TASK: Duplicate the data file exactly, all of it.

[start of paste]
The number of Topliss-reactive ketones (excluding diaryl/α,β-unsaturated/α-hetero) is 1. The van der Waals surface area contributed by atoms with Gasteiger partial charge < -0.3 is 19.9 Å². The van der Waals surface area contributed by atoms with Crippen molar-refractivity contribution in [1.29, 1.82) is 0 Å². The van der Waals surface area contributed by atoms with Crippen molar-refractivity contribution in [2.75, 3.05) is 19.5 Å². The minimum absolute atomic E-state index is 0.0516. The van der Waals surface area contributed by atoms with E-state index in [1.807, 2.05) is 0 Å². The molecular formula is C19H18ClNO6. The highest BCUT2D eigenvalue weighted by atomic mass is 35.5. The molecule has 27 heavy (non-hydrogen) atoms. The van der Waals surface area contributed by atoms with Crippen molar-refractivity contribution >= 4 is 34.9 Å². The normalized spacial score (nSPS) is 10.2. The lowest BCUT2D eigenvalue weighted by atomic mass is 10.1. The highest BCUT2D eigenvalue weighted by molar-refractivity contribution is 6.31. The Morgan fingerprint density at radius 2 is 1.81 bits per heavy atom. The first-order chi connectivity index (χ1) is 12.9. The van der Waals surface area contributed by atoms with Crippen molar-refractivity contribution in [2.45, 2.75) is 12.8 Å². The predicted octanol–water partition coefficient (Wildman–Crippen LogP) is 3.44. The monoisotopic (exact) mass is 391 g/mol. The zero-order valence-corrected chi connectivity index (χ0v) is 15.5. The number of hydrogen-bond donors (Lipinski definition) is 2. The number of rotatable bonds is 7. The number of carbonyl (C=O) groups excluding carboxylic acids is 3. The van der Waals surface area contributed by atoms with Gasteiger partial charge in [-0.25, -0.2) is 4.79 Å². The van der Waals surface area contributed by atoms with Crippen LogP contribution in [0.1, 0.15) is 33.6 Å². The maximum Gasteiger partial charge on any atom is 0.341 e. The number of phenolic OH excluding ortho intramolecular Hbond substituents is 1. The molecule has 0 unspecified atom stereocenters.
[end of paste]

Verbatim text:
The number of Topliss-reactive ketones (excluding diaryl/α,β-unsaturated/α-hetero) is 1. The van der Waals surface area contributed by atoms with Gasteiger partial charge < -0.3 is 19.9 Å². The van der Waals surface area contributed by atoms with Crippen molar-refractivity contribution in [1.29, 1.82) is 0 Å². The van der Waals surface area contributed by atoms with Crippen molar-refractivity contribution in [2.75, 3.05) is 19.5 Å². The minimum absolute atomic E-state index is 0.0516. The van der Waals surface area contributed by atoms with E-state index in [1.807, 2.05) is 0 Å². The molecular formula is C19H18ClNO6. The highest BCUT2D eigenvalue weighted by atomic mass is 35.5. The molecule has 27 heavy (non-hydrogen) atoms. The van der Waals surface area contributed by atoms with Crippen molar-refractivity contribution >= 4 is 34.9 Å². The normalized spacial score (nSPS) is 10.2. The lowest BCUT2D eigenvalue weighted by atomic mass is 10.1. The highest BCUT2D eigenvalue weighted by molar-refractivity contribution is 6.31. The Morgan fingerprint density at radius 2 is 1.81 bits per heavy atom. The first-order chi connectivity index (χ1) is 12.9. The van der Waals surface area contributed by atoms with Crippen molar-refractivity contribution in [2.45, 2.75) is 12.8 Å². The predicted octanol–water partition coefficient (Wildman–Crippen LogP) is 3.44. The monoisotopic (exact) mass is 391 g/mol. The zero-order valence-corrected chi connectivity index (χ0v) is 15.5. The number of hydrogen-bond donors (Lipinski definition) is 2. The number of rotatable bonds is 7. The number of carbonyl (C=O) groups excluding carboxylic acids is 3. The van der Waals surface area contributed by atoms with Gasteiger partial charge in [-0.25, -0.2) is 4.79 Å². The van der Waals surface area contributed by atoms with Crippen LogP contribution in [0.1, 0.15) is 33.6 Å². The maximum Gasteiger partial charge on any atom is 0.341 e. The number of phenolic OH excluding ortho intramolecular Hbond substituents is 1. The molecule has 0 unspecified atom stereocenters.